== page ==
I’ve never been to seminary, so if they use a different cartoon from the 1980s to teach the differences between versions of the Bible, my bad. But when I sat down to write a post about how we like to represent and argue for our own brand of the Bible, I kept hearing the little Jon inside whispering, “yo Joe, yo Joe.”
So here it is, my explanation of the different versions of the Bible as told through the lens of GI Joe. I hope you’ll add to it since I was unable to work in key characters like Lady Jaye.
1. King James Version = Storm Shadow
When I was younger, I really wanted to be Storm Shadow. And by “younger” I mean last week. Seriously, he was just so cool. Storm Shadow was a ninja clad all in white that constantly battled the forces of good and evil within him. Yes, he worked for the bad guys Cobra, but deep inside he was pure. And my favorite thing was that he was unapologetically old school. He studied with these ninja masters in Japan and made his decisions based on a foundation of knowledge from thousands of years ago. That’s how I feel about the KJV of the Bible. It’s old school. Sure that makes it a little clunky, but so what? If you want to be a Christian ninja, I think you have to go the way of the KJV.
2. NIV = Flint
On the show, Flint wears a beret, but it looks cool. He’s the third in command and comes off as very approachable and accessible. He’s not trying to be the number one, he’s just walking through life as he sees it. Honestly, openly, it’s going to be alright. I feel the same way about the NIV or New International Version. The chief complaint I hear is that it’s not the most accurate version of the text. I think the NIV, much like Flint, is OK with that. I think at night when it’s playing Mario Kart with the other versions of the Bible it says, “Hey, I get it, I’m not as accurate as the ESV, but you know what? A lot of people read me. A lot of lives are changed by me, and that’s what it’s really about.”
3. Message = Wild Bill
Wild Bill was the crazy helicopter pilot on the show. He wore a vest and a huge mustache and was always saying crazy things that perfectly summed up the situation. Wild Bill could summarize in easy to understand language situations that all the other Joes needed to hear about. He wasn’t the only opinion that mattered, you still had to balance out his ideas with those of Flint and Duke, but he did have something valuable to say. Same with the Message. It’s a good read. It makes things easy to understand. Is it the only Bible I’d read? No. But it’s still a good one to have on board.
4. Amplified = Sgt. Slaughter
According to Bible Gateway, the Amplified Bible “attempts to take both word meaning and context into account in order to accurately translate the original text from one language into another.” According to me, the Amplified version is like Sgt. Slaughter. This GI Joe character is best suited to the Amplified Bible because he crossed over into professional wrestling as well. Much like taking the word meaning and the context into account, Sgt. Slaughter had a role in the cartoon and also body slammed people for the WWF (before it became the WWE).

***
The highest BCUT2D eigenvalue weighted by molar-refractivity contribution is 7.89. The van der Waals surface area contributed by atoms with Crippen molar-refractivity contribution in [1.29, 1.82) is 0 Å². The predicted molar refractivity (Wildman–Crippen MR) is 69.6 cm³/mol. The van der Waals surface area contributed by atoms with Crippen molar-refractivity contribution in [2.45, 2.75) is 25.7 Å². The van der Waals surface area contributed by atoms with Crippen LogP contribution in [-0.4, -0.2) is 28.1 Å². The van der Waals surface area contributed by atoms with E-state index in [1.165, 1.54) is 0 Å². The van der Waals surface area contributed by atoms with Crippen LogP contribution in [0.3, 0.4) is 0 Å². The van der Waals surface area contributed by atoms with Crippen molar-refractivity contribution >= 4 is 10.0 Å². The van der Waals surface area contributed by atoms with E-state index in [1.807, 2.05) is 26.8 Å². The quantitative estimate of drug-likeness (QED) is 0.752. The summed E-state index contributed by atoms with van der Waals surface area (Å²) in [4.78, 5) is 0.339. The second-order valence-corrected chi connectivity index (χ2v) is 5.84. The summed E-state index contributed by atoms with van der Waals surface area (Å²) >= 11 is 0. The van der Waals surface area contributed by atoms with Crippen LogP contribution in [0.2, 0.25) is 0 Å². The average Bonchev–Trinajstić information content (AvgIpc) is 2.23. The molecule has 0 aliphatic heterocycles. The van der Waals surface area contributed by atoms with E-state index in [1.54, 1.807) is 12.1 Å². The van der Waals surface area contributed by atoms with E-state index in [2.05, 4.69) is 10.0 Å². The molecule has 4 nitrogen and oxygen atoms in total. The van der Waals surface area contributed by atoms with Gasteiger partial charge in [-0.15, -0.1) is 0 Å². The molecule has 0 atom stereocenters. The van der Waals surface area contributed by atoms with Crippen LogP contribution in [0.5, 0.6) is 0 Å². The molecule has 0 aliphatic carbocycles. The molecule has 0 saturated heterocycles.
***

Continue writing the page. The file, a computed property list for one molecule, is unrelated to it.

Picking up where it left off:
5. NASB = Duke
On the show, Duke was the equivalent of apple pie and the American flag and down home values. While Flint was a little rougher around the edges, Duke bled red, white and blue. I feel the same thing about the New American Standard Bible. It puts a big emphasis on contemporary English and verbs and translating things into a smoother format. And it has the word “American” in the title, which is obviously a very American thing to do. Like Duke.
6. ESV = Snake Eyes
Clad all in black, Snake Eyes was the GI Joe version of Storm Shadow. He came from the same dojo, and there is no pain in that dojo, but he chose a life of helping the good guys. He had a cool red striped tattoo on his arm and never said a word, only adding to his mystique. He was old school too, but seemed more approachable than Storm Shadow. Same with the English Standard Version. I’ve heard it’s the most accurate translation, just what I’ve heard, but it still feels easier to read than the KJV.
7. New Versions = Random Characters
Right now, if you sell a lot of books, they’ll give you your very own version of the Bible. I don’t have a problem with that, but they all kind of run together for me, like the random bad guys on Cobra or random good guys on Joe. These are the secondary characters that are dressed all in blue or all in green and just fire lasers in the background. They don’t have any lines, but are still an important part of the battle. I feel the same way about niche Bibles. I doubt the John Maxell version of the Bible will ever overtake the NIV version, but it’s still a nice resource.
Wow, that was longer than I expected. But at least now you know, and … I can’t do it. I already made the joke, “knowing is half the battle” on another post.